Our company is a California “S” corp that employs approximately 45 people.
We plan to hire a new “on-call coordinator” to answer the phone after hours (forwarded to a company-provided mobile phone)
We plan to pay a flat fee for the weekend for being “available” to answer the phone, plus an hourly pay rate for any time that the coordinator spends answering the phone and taking appropriate action in response to each call received.
If there are no calls during a particular 24-hour period and the coordinator spends no time at all except to send out a “no calls received” email, are we subject to paying some “reporting pay”, e.g., some minimum number of hours each day at the hourly rate just for the sake of the coordinator being ready to work, in addition to the “availability” flat rate?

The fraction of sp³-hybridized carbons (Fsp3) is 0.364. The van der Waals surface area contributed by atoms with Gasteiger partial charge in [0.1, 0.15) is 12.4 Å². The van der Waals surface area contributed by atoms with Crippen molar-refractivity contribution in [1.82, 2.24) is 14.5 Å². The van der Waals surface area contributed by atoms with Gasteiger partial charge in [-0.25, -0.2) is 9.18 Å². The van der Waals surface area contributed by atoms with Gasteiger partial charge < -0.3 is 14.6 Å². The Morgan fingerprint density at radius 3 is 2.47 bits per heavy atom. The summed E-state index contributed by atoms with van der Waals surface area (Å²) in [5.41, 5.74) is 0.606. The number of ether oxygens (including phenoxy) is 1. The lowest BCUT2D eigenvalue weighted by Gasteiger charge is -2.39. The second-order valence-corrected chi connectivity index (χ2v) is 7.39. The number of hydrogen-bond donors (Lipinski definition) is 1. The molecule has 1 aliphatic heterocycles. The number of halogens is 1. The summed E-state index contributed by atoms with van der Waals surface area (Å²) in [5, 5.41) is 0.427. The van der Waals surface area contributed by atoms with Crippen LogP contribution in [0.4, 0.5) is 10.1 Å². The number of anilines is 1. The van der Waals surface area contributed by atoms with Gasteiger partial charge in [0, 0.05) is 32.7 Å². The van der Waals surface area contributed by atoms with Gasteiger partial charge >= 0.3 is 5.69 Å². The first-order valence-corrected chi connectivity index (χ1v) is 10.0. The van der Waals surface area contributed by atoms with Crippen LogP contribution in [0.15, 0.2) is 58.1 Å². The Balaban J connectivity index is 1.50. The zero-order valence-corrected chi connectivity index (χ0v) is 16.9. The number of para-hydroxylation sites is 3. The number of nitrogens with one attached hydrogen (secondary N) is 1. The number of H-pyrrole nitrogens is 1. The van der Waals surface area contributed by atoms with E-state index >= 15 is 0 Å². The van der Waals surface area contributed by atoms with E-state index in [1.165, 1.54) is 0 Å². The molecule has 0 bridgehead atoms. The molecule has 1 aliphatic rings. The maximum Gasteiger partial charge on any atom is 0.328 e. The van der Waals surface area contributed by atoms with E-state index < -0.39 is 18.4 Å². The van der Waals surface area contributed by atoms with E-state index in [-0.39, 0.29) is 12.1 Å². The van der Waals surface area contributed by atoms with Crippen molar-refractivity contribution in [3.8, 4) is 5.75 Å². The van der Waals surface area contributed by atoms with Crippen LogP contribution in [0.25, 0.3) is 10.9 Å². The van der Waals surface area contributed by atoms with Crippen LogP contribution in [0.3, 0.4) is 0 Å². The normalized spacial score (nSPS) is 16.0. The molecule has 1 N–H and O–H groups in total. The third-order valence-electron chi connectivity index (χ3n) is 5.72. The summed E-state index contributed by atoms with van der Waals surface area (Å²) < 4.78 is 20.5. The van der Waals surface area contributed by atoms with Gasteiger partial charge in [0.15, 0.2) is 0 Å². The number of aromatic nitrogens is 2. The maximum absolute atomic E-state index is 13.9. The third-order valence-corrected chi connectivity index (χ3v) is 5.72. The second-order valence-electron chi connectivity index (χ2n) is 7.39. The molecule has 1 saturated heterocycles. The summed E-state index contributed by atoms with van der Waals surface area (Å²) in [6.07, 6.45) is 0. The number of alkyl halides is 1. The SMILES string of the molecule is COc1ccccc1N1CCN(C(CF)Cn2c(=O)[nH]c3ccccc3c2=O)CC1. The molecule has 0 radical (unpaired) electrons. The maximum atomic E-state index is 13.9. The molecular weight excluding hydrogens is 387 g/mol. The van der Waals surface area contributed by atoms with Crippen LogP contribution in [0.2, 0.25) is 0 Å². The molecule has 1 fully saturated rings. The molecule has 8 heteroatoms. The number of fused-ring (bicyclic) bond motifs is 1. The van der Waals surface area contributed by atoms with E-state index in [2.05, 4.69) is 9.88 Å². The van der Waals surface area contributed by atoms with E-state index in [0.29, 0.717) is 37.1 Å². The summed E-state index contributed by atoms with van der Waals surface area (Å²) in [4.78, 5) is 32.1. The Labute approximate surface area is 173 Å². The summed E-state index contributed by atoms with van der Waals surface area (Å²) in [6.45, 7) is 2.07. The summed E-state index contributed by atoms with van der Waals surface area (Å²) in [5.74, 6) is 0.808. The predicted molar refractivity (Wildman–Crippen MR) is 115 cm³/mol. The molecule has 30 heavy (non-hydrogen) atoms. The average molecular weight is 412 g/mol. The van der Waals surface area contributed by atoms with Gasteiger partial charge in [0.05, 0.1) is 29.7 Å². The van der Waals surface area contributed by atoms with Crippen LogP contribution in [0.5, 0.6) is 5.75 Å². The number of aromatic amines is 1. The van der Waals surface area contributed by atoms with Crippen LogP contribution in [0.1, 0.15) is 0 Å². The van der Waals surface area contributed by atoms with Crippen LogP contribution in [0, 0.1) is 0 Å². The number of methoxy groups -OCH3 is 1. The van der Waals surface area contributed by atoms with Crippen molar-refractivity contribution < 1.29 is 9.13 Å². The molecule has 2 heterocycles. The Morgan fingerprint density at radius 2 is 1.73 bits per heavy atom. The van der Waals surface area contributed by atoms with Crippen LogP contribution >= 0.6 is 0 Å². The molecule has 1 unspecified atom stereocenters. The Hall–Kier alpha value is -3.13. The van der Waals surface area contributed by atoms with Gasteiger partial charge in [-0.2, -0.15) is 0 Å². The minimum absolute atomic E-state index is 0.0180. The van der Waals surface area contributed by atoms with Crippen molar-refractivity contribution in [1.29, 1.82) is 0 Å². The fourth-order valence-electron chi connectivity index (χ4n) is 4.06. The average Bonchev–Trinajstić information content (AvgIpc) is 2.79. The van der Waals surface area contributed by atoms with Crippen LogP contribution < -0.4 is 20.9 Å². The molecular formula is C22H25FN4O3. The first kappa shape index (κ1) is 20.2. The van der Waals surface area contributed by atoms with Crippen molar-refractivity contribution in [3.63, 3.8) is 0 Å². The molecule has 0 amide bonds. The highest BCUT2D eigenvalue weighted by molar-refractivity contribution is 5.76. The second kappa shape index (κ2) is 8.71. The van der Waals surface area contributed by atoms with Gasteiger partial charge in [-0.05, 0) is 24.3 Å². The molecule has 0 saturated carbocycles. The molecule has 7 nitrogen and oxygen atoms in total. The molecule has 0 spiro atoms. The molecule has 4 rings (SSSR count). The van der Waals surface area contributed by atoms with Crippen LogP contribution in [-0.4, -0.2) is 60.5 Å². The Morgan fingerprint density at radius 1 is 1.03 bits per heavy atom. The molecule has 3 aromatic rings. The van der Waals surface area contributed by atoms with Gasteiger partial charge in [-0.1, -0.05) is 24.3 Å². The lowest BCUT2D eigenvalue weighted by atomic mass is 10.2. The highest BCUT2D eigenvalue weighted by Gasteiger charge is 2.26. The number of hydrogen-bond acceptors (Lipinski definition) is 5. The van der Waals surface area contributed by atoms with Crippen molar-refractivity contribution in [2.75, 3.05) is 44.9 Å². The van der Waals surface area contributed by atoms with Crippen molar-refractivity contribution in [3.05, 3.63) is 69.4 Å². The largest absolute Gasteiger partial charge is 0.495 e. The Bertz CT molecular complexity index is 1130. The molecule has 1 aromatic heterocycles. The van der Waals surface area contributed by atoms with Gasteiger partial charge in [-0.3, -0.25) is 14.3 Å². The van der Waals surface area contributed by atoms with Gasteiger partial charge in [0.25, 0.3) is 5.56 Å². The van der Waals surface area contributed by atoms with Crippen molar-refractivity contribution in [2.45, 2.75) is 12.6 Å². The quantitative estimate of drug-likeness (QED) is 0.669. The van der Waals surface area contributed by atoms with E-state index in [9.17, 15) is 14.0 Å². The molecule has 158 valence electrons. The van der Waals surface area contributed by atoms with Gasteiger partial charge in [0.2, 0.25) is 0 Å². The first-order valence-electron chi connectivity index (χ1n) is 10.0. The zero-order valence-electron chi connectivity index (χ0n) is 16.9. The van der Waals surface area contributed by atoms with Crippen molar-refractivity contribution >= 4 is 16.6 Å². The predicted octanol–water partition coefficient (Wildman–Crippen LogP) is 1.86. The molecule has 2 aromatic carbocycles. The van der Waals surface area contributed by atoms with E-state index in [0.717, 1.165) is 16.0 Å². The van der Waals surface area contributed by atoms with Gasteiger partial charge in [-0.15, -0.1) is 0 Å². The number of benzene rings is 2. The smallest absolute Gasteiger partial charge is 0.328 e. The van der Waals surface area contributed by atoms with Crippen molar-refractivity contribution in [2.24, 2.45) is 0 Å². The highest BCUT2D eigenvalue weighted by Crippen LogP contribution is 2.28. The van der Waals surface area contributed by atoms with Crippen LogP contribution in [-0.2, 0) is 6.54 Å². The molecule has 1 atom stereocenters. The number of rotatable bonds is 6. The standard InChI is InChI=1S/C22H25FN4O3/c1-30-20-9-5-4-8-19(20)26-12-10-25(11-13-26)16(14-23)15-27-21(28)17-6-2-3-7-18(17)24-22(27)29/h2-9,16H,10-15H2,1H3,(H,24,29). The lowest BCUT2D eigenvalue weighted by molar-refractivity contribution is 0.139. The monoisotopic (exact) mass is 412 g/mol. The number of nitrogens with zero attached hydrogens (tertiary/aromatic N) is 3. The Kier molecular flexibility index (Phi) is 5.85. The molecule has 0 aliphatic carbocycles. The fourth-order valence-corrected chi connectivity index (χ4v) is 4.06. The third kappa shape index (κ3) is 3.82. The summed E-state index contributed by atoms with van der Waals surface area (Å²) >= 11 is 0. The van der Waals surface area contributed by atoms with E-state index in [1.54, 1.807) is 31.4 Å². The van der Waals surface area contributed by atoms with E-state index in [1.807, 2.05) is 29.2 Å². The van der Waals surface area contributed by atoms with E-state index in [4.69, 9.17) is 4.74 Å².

Employment / Labor Attorney
Your biggest concern should be whether the employee is subjected to the company's control to the extent that he or she cannot do other things during the on-call time. If so, then you will most likely required to pay for all of the employee's time when the employee is engaged in that manner. This is a fact-specific issue and while there are general rules, there are many nuances that make the difference.
If you run a business in California, you should have an on-going relationship with a business or employment attorney to whom you can ask such questions, as well as one who can review your policies from time to time to make sure you are complying with all laws.
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